Tuesday, December 21, 2010

#22 Album Of 2010: III/IV - Ryan Adams & the Cardinals


Ryan Adams & the Cardinals
Pax Am Records.

SCQ Rating: 84%

I guess we can now rule out what RockNRoll might’ve sounded like had Ryan Adams been sober. That’s but the first of many quiet epiphanies that reconfirm the oft-questioned brilliance of Mr. Adams over the course of III/IV. Another satisfying surprise – for anyone who never had the chance to see them live – is that the faded-jean-and-cowboy-boot adorned Cardinals moonlight as a tight rock band.

As Ryan Adams and the Cardinals’ second double-record, III/IV reportedly follows up the creative force’s first – the dual discs-as-chapters of 2005’s Cold Roses. It’s a suspicious sequel that only Hollywood could rationalize; sure, the Cardinals weren’t credited on Easy Tiger, but introducing a sequel to Cold Roses here in 2010 only further marginalizes the Cardinals’ contributions to inbetween-y records like Jacksonville City Nights and Cardinology. Whatever, this is Ryan-Adams-logic and none of these semantics matter once the first few cuts of III/IV have buzzed through your speakers.

Good thing, too, because this debut release from Adams’ own Pax Am Records is more of a reboot than a sequel. The alt-country band has set aside their musings on mortality for upbeat rock songs about relationships at war. Also, in Adams’ sole notion of an overarching narrative: the battle to stay sober. Adams’ then-recent abstinence from the bad shit isn’t the only giveaway to III/IV’s archival status, as ‘Dear Candy’ is Easy Tiger’s ‘Two’, only rigid and with completely different lyrics. ‘Lovely and Blue’, which temporarily streamed in early 2007, also appears, but carbon-dating their lineage – as opposed to pointing out the B-side status in tracks like ‘Numbers’ or ‘Icebreaker’ – enables my super-fan compulsion to rewrite his discography, to understand how the best cuts from III/IV were sidelined in favour of Cardinology’s uneven anthems.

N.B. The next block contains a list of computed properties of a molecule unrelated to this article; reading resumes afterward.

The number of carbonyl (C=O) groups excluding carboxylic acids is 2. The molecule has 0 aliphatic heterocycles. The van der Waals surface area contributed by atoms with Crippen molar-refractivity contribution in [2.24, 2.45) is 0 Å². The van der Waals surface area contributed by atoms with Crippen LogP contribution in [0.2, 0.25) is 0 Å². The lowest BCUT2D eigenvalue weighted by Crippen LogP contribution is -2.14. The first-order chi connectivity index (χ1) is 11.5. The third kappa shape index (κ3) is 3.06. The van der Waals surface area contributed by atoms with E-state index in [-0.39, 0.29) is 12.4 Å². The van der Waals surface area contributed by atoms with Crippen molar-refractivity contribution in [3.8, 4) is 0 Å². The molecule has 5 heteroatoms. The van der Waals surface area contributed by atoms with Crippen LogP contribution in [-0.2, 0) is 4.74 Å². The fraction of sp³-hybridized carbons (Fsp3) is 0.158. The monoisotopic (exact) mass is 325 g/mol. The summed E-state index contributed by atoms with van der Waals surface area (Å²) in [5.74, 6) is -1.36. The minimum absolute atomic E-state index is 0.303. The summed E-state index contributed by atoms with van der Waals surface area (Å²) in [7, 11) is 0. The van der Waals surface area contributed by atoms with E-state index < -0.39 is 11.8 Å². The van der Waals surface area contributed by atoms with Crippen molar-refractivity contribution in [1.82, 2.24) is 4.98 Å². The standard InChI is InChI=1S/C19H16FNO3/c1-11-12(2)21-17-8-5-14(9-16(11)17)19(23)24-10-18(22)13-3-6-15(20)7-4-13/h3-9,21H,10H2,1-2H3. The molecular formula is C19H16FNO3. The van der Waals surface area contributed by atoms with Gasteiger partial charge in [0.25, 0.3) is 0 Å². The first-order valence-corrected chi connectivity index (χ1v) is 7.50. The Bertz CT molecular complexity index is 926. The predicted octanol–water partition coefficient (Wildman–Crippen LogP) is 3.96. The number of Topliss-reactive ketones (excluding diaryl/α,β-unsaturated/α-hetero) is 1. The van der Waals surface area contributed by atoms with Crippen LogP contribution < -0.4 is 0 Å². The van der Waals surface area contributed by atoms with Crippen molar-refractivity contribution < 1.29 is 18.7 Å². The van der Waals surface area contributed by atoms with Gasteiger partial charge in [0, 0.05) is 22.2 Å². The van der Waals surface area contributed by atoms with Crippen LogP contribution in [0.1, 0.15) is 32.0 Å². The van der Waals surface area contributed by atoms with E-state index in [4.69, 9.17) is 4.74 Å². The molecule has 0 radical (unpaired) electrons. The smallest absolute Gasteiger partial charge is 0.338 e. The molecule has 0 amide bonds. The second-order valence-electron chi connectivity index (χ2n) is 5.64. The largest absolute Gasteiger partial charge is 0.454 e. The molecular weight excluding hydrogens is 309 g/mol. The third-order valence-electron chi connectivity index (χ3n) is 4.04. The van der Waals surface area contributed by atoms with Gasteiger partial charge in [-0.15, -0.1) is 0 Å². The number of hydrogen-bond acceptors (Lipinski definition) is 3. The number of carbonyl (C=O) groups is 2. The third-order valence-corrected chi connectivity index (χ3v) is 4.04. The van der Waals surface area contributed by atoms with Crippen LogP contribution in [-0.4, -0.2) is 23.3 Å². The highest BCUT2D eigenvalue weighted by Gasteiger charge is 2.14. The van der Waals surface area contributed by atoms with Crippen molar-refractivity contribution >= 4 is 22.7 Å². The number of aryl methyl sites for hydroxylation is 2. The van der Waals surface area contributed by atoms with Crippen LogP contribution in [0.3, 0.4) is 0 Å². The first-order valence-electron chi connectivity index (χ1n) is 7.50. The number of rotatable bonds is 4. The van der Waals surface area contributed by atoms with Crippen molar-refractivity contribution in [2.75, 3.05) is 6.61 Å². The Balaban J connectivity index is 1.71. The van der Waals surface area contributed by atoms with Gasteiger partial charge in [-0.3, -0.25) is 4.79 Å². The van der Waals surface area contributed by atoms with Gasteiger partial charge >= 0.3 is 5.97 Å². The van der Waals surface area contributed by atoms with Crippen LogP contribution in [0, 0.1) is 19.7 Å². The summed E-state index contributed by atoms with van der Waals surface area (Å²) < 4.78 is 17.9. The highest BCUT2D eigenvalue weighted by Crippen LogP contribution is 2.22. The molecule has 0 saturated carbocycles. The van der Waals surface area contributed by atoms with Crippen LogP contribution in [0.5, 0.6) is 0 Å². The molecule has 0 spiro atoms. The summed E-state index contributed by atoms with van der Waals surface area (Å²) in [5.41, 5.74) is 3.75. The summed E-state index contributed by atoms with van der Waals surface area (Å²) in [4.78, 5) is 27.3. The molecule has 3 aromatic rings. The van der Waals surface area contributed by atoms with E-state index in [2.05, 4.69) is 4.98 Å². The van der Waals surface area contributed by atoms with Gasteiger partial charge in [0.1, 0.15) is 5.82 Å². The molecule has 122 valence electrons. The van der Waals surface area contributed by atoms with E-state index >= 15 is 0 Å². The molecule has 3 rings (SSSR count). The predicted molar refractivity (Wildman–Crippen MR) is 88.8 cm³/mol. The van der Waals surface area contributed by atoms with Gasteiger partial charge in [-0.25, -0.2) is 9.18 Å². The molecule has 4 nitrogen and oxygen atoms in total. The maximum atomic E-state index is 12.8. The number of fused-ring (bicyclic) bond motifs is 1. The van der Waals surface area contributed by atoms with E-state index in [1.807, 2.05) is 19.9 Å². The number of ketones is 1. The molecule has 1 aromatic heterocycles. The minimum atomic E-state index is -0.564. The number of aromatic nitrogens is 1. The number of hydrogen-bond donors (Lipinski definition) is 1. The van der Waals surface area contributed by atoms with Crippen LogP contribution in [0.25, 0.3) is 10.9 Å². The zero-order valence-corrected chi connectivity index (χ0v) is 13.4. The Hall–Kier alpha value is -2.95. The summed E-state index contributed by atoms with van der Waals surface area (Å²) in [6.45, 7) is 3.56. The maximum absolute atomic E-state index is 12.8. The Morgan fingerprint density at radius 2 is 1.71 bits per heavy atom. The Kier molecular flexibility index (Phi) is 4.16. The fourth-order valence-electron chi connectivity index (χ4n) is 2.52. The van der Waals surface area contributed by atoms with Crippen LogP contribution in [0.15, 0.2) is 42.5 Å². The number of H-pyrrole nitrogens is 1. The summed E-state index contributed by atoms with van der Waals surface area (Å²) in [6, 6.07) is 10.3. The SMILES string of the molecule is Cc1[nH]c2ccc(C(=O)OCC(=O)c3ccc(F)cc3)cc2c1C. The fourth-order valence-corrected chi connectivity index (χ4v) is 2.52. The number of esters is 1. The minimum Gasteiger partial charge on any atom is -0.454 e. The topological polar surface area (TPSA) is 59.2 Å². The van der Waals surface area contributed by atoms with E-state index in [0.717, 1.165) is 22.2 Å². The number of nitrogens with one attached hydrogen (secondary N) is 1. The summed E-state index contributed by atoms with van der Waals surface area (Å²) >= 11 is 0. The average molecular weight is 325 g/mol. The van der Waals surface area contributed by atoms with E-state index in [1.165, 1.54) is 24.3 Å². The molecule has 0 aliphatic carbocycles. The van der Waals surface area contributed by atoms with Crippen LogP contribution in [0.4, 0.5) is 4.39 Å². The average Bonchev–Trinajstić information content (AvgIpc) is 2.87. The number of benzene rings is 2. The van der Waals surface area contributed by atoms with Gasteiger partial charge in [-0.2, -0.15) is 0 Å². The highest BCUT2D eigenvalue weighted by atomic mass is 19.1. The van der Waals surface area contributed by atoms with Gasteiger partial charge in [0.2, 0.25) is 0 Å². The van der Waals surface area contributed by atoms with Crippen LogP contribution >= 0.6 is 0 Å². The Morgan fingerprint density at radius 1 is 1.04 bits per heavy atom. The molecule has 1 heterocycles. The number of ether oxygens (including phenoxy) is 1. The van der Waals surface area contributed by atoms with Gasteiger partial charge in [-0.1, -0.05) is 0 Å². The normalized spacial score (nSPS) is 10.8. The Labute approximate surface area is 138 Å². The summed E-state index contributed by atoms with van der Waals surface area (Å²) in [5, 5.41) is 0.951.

Many of these highlights appear on the first disc (III, then?), with the melodic lead and sharp rhythm of ‘Wasteland’ setting the tone for latter tunes to relax (‘Happy Birthday’, with its smirking honesty) or react (on the heavy riffs of ‘Kisses Start Wars’). On the merits of those two tracks, it’s worth noting something that will no doubt thrill that dude who still pollutes every message-board with questions about Adams’ age-old Is This It? cover-album: there’s a lot of quality Strokes influences happening here. Even when the second disc threatens to derail into stoner-metal madness, tracks like ‘Star Wars’, ‘P.S.’ and ‘My Favorite Song’ instill the Strokes’ casual swagger in a way that always came natural to Adams.

Quiet epiphanies, yes, they’re everywhere. Contrasting Cardinology’s most exhausted spare parts, let’s hope we see more of this invigorated Adams soon.

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